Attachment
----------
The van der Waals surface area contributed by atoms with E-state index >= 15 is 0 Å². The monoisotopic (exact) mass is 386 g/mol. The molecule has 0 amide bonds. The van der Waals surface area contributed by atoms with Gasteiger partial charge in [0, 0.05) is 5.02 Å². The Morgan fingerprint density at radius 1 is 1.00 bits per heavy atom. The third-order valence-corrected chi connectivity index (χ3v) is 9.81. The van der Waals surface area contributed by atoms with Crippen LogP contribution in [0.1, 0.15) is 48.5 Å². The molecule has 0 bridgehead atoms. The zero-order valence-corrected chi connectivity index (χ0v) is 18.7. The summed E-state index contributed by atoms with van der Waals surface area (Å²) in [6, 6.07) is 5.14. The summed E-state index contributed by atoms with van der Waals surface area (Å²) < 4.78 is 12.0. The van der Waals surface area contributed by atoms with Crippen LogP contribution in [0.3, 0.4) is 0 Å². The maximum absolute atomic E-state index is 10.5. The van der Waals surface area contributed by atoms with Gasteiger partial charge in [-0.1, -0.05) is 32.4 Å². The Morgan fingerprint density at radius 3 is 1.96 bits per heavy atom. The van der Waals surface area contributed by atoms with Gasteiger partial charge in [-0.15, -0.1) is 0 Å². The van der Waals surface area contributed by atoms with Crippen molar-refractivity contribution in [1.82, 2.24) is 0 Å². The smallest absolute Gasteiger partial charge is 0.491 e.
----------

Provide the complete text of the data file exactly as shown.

The van der Waals surface area contributed by atoms with E-state index >= 15 is 0 Å². The monoisotopic (exact) mass is 386 g/mol. The molecule has 0 amide bonds. The van der Waals surface area contributed by atoms with Gasteiger partial charge in [0, 0.05) is 5.02 Å². The Morgan fingerprint density at radius 1 is 1.00 bits per heavy atom. The third-order valence-corrected chi connectivity index (χ3v) is 9.81. The van der Waals surface area contributed by atoms with Crippen LogP contribution in [0.1, 0.15) is 48.5 Å². The molecule has 0 bridgehead atoms. The zero-order valence-corrected chi connectivity index (χ0v) is 18.7. The summed E-state index contributed by atoms with van der Waals surface area (Å²) in [6, 6.07) is 5.14. The summed E-state index contributed by atoms with van der Waals surface area (Å²) < 4.78 is 12.0. The van der Waals surface area contributed by atoms with Crippen LogP contribution in [0.3, 0.4) is 0 Å². The maximum absolute atomic E-state index is 10.5. The van der Waals surface area contributed by atoms with Gasteiger partial charge in [-0.1, -0.05) is 32.4 Å². The Morgan fingerprint density at radius 3 is 1.96 bits per heavy atom. The van der Waals surface area contributed by atoms with Gasteiger partial charge in [-0.15, -0.1) is 0 Å². The van der Waals surface area contributed by atoms with Crippen molar-refractivity contribution in [1.82, 2.24) is 0 Å². The smallest absolute Gasteiger partial charge is 0.491 e.